The rugged beauty of Jasmund National Park, Germany's smallest, first came to national attention thanks to the romanticized paintings of Caspar David Friedrich in the early 19th century. His favorite spot was the Stubbenkammer, an area at the northern edge of the park, where jagged white-chalk cliffs plunge into the jade-colored sea – it's one of the most dramatic corners of the Baltic Coast. Otherwise, the 30-sq-km (11.5-sq-mile) park is dominated by pretty beech forests.
By far the most famous of the Stubbenkammer cliffs is the Königsstuhl – at 117m (380ft), it’s Rügen’s highest point. Fewer people make the trek a short distance east to the Victoria-Sicht (Victoria View), which provides the best view of the Königsstuhl itself. If you’re feeling energetic, a spectacular way to approach the area is by making the 10km (6-mile) trek from Sassnitz along the coast through the ancient forest of Stubnitz. The trail also takes you past the gorgeous Wissower Klinken chalk cliffs, another vista famously painted by Friedrich.
Müritz National Park
Best for lakes
Müritz National Park is an oasis of green and blue, a land of lakes and forests in the heart of otherwise unrelenting farm country midway between Berlin and Rostock. Müritz is commonly known as the land of a thousand lakes. While that’s an exaggeration, there are well over 100 lakes here, as well as countless ponds, streams and rivers. This serene park consists of bog and wetlands, and it's home to a wide range of waterfowl, including ospreys, white-tailed eagles and cranes. The country road between Neustrelitz and Waren to the west cuts through the heart of the park and offers plenty of places to stop and admire the beech forests, which have been recognized by Unesco.
Kellerwald-Edersee National Park
Best for wildlife watching
Established in 2004, the 57-sq-km (22-sq-mile) Nationalpark Kellerwald-Edersee encompasses one of the largest extant red beech forests in Central Europe, the Kellerwald. There's also, the Edersee, a serpentine reservoir formed through the damming of the Eder, and now a beloved recreation spot. Kellerwald-Edersee National Park, along with Hainich National Park in Thuringia and a cluster of other parks or reserves with large beech forests, became a Unesco World Cultural Heritage site in 2011. Animals such as red deer, lynx, honey buzzards, eagles, bats and fire salamanders live wild in the park, while some can be seen in protective custody at the Wildtierpark in Edertal.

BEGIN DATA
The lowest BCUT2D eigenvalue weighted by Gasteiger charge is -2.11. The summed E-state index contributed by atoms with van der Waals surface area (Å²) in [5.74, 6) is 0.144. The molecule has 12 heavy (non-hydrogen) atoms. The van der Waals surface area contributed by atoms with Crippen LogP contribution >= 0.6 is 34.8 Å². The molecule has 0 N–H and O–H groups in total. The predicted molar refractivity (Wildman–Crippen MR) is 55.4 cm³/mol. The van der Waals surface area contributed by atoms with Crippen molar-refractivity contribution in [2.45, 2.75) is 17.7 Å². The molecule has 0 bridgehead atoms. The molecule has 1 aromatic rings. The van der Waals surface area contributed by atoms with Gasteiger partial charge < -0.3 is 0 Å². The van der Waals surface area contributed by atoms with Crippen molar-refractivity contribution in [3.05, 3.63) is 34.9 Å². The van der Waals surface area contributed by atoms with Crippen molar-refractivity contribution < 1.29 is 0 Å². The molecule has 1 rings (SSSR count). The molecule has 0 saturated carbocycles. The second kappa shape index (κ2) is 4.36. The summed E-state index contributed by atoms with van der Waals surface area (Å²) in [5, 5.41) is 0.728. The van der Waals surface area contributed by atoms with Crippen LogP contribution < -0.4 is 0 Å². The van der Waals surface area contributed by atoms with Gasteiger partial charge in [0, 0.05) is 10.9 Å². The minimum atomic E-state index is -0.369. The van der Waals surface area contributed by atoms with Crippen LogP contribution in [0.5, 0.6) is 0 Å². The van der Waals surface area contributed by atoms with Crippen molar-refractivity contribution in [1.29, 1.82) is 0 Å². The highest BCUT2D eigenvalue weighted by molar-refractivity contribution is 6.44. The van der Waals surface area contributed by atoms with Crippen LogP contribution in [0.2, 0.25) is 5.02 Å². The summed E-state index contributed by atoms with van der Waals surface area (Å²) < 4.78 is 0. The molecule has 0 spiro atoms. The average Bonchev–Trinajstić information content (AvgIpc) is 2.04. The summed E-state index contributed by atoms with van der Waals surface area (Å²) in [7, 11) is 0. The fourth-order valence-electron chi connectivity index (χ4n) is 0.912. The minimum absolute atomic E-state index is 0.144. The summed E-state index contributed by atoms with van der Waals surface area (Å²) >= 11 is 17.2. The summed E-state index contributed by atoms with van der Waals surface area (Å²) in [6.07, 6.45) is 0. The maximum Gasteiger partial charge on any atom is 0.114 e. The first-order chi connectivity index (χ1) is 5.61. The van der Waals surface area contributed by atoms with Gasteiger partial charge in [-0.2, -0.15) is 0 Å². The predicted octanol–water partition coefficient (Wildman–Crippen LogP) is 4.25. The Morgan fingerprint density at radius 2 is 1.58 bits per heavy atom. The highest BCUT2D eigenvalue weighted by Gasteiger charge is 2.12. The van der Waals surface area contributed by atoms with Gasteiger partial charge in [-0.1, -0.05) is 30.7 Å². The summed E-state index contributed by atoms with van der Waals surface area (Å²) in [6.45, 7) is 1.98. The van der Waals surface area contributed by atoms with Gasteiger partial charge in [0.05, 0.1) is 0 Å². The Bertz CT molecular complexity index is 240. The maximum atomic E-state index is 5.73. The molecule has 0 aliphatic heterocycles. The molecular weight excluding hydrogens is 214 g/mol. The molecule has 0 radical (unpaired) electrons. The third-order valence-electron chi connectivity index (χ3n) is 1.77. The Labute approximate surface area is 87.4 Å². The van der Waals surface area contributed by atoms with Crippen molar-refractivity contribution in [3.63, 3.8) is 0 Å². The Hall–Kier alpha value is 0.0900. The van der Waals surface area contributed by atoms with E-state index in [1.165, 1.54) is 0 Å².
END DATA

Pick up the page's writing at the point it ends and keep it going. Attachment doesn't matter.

Use e-bikes to ride around the lake on a comfortable day tour, changing the battery at points along the way, or on the bike trails running through the forest itself. The park’s lush landscapes offer excellent hiking: trails include the Kellerwaldsteig and the Urwaldsteig-Edersee.
Harz National Park
Best for plant life diversity
Covering a land mass of more than 61,000 acres, Harz National Park is the first national park in Germany to occupy land in two states: Lower Saxony to the west and Saxony-Anhalt to the east. Of its low-altitude uplands, the Brocken at 1142m (3747ft) is its highest peak. The park's unique microclimates give rise to a range of distinct vegetation zones, affording the visitor some spectacular landscapes, easily appreciated by hiking, biking or cross-country skiing on the park's comprehensive network of well-maintained trails.
Hainich National Park
Best for cycling
The Unesco World Heritage Hainich National Park protects Germany's largest coherent deciduous forest. There’s hiking and cycling, of course, but the park's key draw is an elevated trail called Baumkronenpfad, which meanders through the treetops at a vertiginous 44m (144ft) above the forest floor. Enjoy magnificent views over the park, and observe its flora and fauna from this unique perspective.
Eifel National Park
Best for family-friendly hikes
Wild cats, beavers, kingfishers, bats and owls are just some of the critters you might spot in Eifel National Park, about 20km (12 miles) east of the border with Belgium. Established in 2004, it protects about 110 sq km (42 sq miles) of beech forest, rivers and lakes, and is filled with intriguing plants and wildlife. In spring, a sea of wild narcissus floods the valleys.